“I haven’t any right to criticize books, and I don’t do it except when I hate them. I often want to criticize Jane Austen, but her books madden me so that I can’t conceal my frenzy from the reader; and therefore I have to stop every time I begin. Every time I read ‘Pride and Prejudice,’ I want to dig her up and hit her over the skull with her own shin-bone.” Mark Twain

    “To me he is an enormously skillful f#*&-up and his book will do great damage to our country. Probably I should re-read it again to give you a truer answer. But I do not have to eat an entire bowl of scabs to know they are scabs…I hope he kills himself….” Ernest Hemmingway on James Jones

    “I don’t think Robert Browning was very good in bed. His wife probably didn’t care for him very much. He snored and had fantasies about twelve-year-old girls.” W.H. Auden on Robert Browning

    Can we stop pretending that great writers don’t throw out insults left, right, and centre?

  7. Wallace Wylie October 13, 2011 at 1:05 am

    “See, I was never a proper critic. In my head, a “proper critic” is an intellectually rigorous individual with an encyclopaedic knowledge of their specialist subject and an admirably nerdy compulsion to dissect, compare and analyse each fresh offering in the field – not in a bid to mindlessly entertain the reader, but to further humankind’s collective understanding of the arts. True critics are witty rather than abusive, smart rather than smart-arsed, contemplative rather than extrovert. I, on the other hand, was chiefly interested in making the reader laugh. And the quickest way to do this was to pen insults. Oh, I tried to make the odd point here and there, but the bulk of it – the stuff people actually remember – consists of playground, yah-boo stuff.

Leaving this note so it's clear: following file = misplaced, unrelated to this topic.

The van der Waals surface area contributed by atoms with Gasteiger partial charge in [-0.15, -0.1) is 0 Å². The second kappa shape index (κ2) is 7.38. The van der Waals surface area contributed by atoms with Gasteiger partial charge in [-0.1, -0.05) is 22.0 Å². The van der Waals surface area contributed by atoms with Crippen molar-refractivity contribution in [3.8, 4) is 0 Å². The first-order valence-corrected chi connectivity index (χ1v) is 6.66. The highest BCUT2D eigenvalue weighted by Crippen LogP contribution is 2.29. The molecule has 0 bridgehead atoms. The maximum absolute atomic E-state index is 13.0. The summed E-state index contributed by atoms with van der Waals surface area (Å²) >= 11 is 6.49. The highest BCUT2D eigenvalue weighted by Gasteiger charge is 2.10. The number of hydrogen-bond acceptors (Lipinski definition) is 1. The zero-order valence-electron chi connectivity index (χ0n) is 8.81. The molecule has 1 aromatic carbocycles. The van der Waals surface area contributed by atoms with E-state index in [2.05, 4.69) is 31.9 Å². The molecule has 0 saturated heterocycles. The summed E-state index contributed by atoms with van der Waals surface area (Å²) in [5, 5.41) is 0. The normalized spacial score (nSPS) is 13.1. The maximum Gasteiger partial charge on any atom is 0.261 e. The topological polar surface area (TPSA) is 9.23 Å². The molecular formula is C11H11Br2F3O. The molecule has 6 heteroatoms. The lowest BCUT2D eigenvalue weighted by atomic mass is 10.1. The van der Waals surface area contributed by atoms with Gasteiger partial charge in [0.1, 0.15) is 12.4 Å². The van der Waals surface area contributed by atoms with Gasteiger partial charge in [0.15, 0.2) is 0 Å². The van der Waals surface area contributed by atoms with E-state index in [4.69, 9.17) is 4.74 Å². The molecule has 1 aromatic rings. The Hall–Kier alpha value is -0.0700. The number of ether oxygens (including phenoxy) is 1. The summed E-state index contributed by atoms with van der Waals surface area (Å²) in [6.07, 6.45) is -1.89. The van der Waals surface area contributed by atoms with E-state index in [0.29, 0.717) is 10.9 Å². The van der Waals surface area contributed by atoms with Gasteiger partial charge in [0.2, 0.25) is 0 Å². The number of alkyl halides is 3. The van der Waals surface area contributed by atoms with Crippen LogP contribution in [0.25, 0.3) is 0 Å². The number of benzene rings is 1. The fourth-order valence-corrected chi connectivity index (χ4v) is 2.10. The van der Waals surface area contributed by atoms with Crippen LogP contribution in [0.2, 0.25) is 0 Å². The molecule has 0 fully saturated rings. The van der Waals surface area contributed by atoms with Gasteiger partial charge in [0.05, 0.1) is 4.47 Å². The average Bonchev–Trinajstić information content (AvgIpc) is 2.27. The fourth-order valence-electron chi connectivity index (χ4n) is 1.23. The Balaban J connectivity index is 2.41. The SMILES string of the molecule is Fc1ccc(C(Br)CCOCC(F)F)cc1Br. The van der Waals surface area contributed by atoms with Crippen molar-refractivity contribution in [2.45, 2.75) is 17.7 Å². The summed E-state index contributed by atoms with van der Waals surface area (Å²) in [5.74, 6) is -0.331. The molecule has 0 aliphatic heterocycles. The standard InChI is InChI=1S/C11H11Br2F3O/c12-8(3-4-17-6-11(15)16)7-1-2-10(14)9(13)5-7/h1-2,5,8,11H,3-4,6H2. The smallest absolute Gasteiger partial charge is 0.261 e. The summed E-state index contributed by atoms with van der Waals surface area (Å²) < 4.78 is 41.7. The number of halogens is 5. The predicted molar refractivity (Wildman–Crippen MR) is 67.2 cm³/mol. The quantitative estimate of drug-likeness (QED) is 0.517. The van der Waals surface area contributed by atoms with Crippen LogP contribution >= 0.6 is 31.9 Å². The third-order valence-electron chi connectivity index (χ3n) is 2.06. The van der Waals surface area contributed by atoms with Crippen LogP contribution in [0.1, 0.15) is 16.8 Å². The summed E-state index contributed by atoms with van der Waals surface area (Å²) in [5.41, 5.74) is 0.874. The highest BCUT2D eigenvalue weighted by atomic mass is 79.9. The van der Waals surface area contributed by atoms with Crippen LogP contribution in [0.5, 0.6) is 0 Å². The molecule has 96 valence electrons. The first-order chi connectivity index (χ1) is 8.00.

I was horrible. I fantasised about leaping into the screen and attacking a Big Brother contestant with a hammer; then, without a hint of irony, announced that Nicky Campbell exuded the menace of a serial killer. I also claimed Jeremy Kyle (who struck me as “a cross between Matthew Wright and a bored carpet salesman”) was the Prince of Darkness himself – almost (“Look at his eyes: there’s a spine-chilling glint to them … Not that I’m saying Kyle himself is an agent of Satan, you understand. I’m just saying you could easily cast him as one. Especially if you wanted to save money on special effects.”).

    The moment anyone appeared on screen, I struggled to find a nice way to describe their physical appearance. David Dickinson was “an ageing Thundercat”; Alan Titchmarsh resembled “something looming unexpectedly at a porthole in a Captain Nemo movie”; Nigel Lythgoe was “Eric Idle watching a dog drown”. I called Alan Sugar “Mrs Tiggywinkle” and said he reminded me of “a water buffalo straining to shit in a lake”. What a bastard.”

    Charlie Brooker

  8. Wallace Wylie October 13, 2011 at 1:07 am

    “Looking back at the earlier columns I see that when I wasn’t preoccupied with looks, I was quite bafflingly angry. I’ve either mellowed since then, or simply grown a soul. For instance, these days – to pick a random example – Jamie Cullum strikes me as a harmless, twinkly eyed, happy sort of chap. But back in 2004 the mere sight of him on an episode of Parkinson sent me into an apocalyptic tailspin.